Ireland's alcoholic drinks industry is braced for further tax rises in the Government's annual Budget, set to be announced tomorrow (7 April).

Drinks industry leaders anticipate a "hit" in tomorrow's Budget statement, but are hopeful that ministers will hold back on hammering the alcohol sector, for fear of causing further job losses and driving more consumers out of the Republic and into Northern Ireland, where drink is cheaper.

The Irish Government is arguably facing its toughest Budget since the founding of the Republic in 1949. Ireland's Gross Domestic Product shrank by 2.3% last year, its worst performance since records began in 1947, while investment consultancy Standard & Poor's last week downgraded Ireland's credit rating.

S&P predicted that the country's national debt could soar in the next few years. The drinks industry fears that it will become a target for ministers keen to cut the deficit.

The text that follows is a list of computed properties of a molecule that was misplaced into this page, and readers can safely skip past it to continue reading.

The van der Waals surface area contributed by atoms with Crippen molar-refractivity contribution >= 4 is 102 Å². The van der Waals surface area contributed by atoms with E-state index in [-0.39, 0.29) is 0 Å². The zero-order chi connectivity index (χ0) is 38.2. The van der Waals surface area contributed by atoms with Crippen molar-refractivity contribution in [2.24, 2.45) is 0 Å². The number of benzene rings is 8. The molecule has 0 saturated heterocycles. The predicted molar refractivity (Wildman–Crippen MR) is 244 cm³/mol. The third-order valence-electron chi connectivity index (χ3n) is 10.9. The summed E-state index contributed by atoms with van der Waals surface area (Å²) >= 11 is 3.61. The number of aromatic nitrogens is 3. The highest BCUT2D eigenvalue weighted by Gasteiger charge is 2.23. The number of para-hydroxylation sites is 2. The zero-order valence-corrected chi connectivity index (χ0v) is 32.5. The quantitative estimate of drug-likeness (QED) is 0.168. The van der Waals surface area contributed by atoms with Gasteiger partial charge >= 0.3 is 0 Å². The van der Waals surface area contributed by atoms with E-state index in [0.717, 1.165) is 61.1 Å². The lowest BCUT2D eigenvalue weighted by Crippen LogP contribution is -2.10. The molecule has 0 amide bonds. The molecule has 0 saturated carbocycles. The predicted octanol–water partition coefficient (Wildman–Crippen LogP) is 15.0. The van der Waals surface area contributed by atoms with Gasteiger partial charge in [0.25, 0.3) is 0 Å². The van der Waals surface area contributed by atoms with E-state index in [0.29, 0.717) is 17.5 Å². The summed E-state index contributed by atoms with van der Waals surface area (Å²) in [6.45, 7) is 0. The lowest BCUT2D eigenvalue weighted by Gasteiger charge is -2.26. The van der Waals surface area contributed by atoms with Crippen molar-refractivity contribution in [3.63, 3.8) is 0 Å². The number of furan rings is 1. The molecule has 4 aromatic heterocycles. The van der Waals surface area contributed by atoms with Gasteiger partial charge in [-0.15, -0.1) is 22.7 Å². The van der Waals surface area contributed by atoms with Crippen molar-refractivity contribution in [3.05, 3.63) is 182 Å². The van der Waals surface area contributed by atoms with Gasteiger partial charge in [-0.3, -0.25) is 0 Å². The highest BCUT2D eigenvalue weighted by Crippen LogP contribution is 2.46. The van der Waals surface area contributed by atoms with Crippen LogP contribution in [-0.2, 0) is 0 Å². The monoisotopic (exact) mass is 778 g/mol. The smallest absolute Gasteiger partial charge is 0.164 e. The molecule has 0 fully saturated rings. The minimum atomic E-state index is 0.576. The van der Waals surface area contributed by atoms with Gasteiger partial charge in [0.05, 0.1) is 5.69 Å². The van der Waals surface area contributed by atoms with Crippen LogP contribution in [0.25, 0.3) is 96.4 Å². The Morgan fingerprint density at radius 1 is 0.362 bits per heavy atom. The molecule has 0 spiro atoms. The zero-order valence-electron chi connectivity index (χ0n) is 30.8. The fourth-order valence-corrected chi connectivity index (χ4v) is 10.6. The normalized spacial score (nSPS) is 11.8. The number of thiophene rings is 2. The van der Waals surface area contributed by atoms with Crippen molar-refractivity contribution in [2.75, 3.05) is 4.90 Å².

Kieran Tobin, chairman of the Drinks Industry Group of Ireland (DIGI), told just-drinks today (6 April) that it would be "near suicidal" for the Government to "hit the industry hard".

He said: "If they do that, it will hit consumption futher and prompt more consumers to go to the north."

DIGI said last month that 2008 was the worst year in more than a quarter of century for Ireland's alcohol industry, with total consumption down 6%. Up to 9,000 jobs, roughly around one in ten industry workers, could be lost in 2009, the trade body believes.

Growing numbers of consumers are abandoning retailers in the north of the Republic to take advantage of cheaper drinks in Northern Ireland.

The difference in value added tax between the Republic (21.5%) and Northern Ireland (15%), which comes under the jurisdiction of the UK Treasury, is fuelling the growth in cross-border shopping, according to Tobin.